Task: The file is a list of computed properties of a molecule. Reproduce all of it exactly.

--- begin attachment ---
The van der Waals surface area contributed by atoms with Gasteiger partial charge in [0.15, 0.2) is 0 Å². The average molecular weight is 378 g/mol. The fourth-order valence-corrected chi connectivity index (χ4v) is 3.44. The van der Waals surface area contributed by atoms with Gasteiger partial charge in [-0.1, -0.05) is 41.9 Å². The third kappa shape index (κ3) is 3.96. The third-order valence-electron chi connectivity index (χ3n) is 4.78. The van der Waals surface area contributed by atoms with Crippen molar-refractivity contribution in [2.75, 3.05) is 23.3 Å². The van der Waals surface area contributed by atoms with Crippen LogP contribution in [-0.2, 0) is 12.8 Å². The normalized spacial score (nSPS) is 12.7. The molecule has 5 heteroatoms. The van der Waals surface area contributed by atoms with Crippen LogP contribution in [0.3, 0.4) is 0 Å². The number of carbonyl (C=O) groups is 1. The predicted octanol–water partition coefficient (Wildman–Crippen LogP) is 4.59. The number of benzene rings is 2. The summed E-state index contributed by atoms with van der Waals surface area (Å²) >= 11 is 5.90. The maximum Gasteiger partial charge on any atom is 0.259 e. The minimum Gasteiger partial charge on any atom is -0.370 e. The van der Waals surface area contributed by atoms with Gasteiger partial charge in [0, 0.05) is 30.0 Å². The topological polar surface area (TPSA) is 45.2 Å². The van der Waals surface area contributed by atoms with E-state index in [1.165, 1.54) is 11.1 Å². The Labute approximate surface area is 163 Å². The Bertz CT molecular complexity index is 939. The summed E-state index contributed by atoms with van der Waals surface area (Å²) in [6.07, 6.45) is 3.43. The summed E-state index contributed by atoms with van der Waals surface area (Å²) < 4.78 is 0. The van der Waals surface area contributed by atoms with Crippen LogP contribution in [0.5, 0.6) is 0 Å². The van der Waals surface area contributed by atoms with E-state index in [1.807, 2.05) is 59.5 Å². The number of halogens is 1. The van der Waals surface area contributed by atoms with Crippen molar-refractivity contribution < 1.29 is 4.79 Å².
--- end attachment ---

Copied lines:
The van der Waals surface area contributed by atoms with Gasteiger partial charge in [0.15, 0.2) is 0 Å². The average molecular weight is 378 g/mol. The fourth-order valence-corrected chi connectivity index (χ4v) is 3.44. The van der Waals surface area contributed by atoms with Gasteiger partial charge in [-0.1, -0.05) is 41.9 Å². The third kappa shape index (κ3) is 3.96. The third-order valence-electron chi connectivity index (χ3n) is 4.78. The van der Waals surface area contributed by atoms with Crippen molar-refractivity contribution in [2.75, 3.05) is 23.3 Å². The van der Waals surface area contributed by atoms with Crippen LogP contribution in [-0.2, 0) is 12.8 Å². The normalized spacial score (nSPS) is 12.7. The molecule has 5 heteroatoms. The van der Waals surface area contributed by atoms with Crippen LogP contribution in [0.3, 0.4) is 0 Å². The number of carbonyl (C=O) groups is 1. The predicted octanol–water partition coefficient (Wildman–Crippen LogP) is 4.59. The number of benzene rings is 2. The summed E-state index contributed by atoms with van der Waals surface area (Å²) >= 11 is 5.90. The maximum Gasteiger partial charge on any atom is 0.259 e. The minimum Gasteiger partial charge on any atom is -0.370 e. The van der Waals surface area contributed by atoms with Gasteiger partial charge in [0, 0.05) is 30.0 Å². The topological polar surface area (TPSA) is 45.2 Å². The van der Waals surface area contributed by atoms with E-state index in [1.165, 1.54) is 11.1 Å². The Labute approximate surface area is 163 Å². The Bertz CT molecular complexity index is 939. The summed E-state index contributed by atoms with van der Waals surface area (Å²) in [6.07, 6.45) is 3.43. The summed E-state index contributed by atoms with van der Waals surface area (Å²) < 4.78 is 0. The van der Waals surface area contributed by atoms with Crippen LogP contribution in [0.5, 0.6) is 0 Å². The van der Waals surface area contributed by atoms with E-state index in [1.807, 2.05) is 59.5 Å². The number of halogens is 1. The van der Waals surface area contributed by atoms with Crippen molar-refractivity contribution < 1.29 is 4.79 Å².